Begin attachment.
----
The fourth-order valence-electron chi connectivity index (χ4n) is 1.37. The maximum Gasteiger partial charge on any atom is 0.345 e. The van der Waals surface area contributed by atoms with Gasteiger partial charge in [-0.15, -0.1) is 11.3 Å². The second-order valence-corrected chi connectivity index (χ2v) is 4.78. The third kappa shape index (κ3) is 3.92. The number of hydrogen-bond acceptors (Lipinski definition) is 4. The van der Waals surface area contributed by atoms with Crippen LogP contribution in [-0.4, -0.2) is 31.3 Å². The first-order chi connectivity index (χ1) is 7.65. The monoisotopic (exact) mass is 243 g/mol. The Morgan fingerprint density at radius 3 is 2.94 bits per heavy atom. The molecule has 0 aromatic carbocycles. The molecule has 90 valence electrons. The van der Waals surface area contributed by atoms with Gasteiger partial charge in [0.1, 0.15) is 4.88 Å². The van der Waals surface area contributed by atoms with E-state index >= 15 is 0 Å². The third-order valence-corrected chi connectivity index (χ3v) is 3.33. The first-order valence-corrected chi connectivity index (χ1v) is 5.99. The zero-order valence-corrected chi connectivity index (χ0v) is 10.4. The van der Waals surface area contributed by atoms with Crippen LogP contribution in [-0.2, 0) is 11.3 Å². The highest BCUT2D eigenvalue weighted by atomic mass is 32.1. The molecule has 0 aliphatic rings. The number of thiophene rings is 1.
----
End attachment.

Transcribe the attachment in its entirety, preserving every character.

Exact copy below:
The fourth-order valence-electron chi connectivity index (χ4n) is 1.37. The maximum Gasteiger partial charge on any atom is 0.345 e. The van der Waals surface area contributed by atoms with Gasteiger partial charge in [-0.15, -0.1) is 11.3 Å². The second-order valence-corrected chi connectivity index (χ2v) is 4.78. The third kappa shape index (κ3) is 3.92. The number of hydrogen-bond acceptors (Lipinski definition) is 4. The van der Waals surface area contributed by atoms with Crippen LogP contribution in [-0.4, -0.2) is 31.3 Å². The first-order chi connectivity index (χ1) is 7.65. The monoisotopic (exact) mass is 243 g/mol. The Morgan fingerprint density at radius 3 is 2.94 bits per heavy atom. The molecule has 0 aromatic carbocycles. The molecule has 90 valence electrons. The van der Waals surface area contributed by atoms with Gasteiger partial charge in [0.1, 0.15) is 4.88 Å². The van der Waals surface area contributed by atoms with E-state index >= 15 is 0 Å². The third-order valence-corrected chi connectivity index (χ3v) is 3.33. The first-order valence-corrected chi connectivity index (χ1v) is 5.99. The zero-order valence-corrected chi connectivity index (χ0v) is 10.4. The van der Waals surface area contributed by atoms with Crippen LogP contribution in [-0.2, 0) is 11.3 Å². The highest BCUT2D eigenvalue weighted by atomic mass is 32.1. The molecule has 0 aliphatic rings. The number of thiophene rings is 1.